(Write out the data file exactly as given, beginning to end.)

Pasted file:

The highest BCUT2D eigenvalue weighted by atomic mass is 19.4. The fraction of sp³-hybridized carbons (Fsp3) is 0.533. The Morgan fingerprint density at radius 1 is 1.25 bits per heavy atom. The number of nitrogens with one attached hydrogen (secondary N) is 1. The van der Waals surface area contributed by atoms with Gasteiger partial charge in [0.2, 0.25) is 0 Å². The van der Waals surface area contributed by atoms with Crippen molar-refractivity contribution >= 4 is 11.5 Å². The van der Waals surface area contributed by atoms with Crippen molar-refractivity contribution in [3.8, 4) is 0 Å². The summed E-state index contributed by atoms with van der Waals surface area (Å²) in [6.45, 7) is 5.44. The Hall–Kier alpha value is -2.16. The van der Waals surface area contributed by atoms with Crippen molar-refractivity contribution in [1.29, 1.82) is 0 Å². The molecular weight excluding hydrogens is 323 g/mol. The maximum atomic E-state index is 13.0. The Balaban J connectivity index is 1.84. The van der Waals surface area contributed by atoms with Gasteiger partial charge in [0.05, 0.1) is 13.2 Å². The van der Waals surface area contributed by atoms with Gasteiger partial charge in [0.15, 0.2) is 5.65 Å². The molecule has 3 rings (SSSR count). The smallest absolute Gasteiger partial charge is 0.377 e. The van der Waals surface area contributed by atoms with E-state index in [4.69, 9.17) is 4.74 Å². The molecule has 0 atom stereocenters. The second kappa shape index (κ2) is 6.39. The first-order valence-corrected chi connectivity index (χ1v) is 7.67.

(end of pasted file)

The highest BCUT2D eigenvalue weighted by atomic mass is 19.4. The fraction of sp³-hybridized carbons (Fsp3) is 0.533. The Morgan fingerprint density at radius 1 is 1.25 bits per heavy atom. The number of nitrogens with one attached hydrogen (secondary N) is 1. The van der Waals surface area contributed by atoms with Gasteiger partial charge in [0.2, 0.25) is 0 Å². The van der Waals surface area contributed by atoms with Crippen molar-refractivity contribution >= 4 is 11.5 Å². The van der Waals surface area contributed by atoms with Crippen molar-refractivity contribution in [3.8, 4) is 0 Å². The summed E-state index contributed by atoms with van der Waals surface area (Å²) in [6.45, 7) is 5.44. The Hall–Kier alpha value is -2.16. The van der Waals surface area contributed by atoms with Crippen molar-refractivity contribution in [1.29, 1.82) is 0 Å². The molecular weight excluding hydrogens is 323 g/mol. The maximum atomic E-state index is 13.0. The Balaban J connectivity index is 1.84. The van der Waals surface area contributed by atoms with Gasteiger partial charge in [0.05, 0.1) is 13.2 Å². The van der Waals surface area contributed by atoms with Gasteiger partial charge in [0.15, 0.2) is 5.65 Å². The molecule has 3 rings (SSSR count). The smallest absolute Gasteiger partial charge is 0.377 e. The van der Waals surface area contributed by atoms with E-state index in [4.69, 9.17) is 4.74 Å². The molecule has 0 atom stereocenters. The second kappa shape index (κ2) is 6.39. The first-order valence-corrected chi connectivity index (χ1v) is 7.67.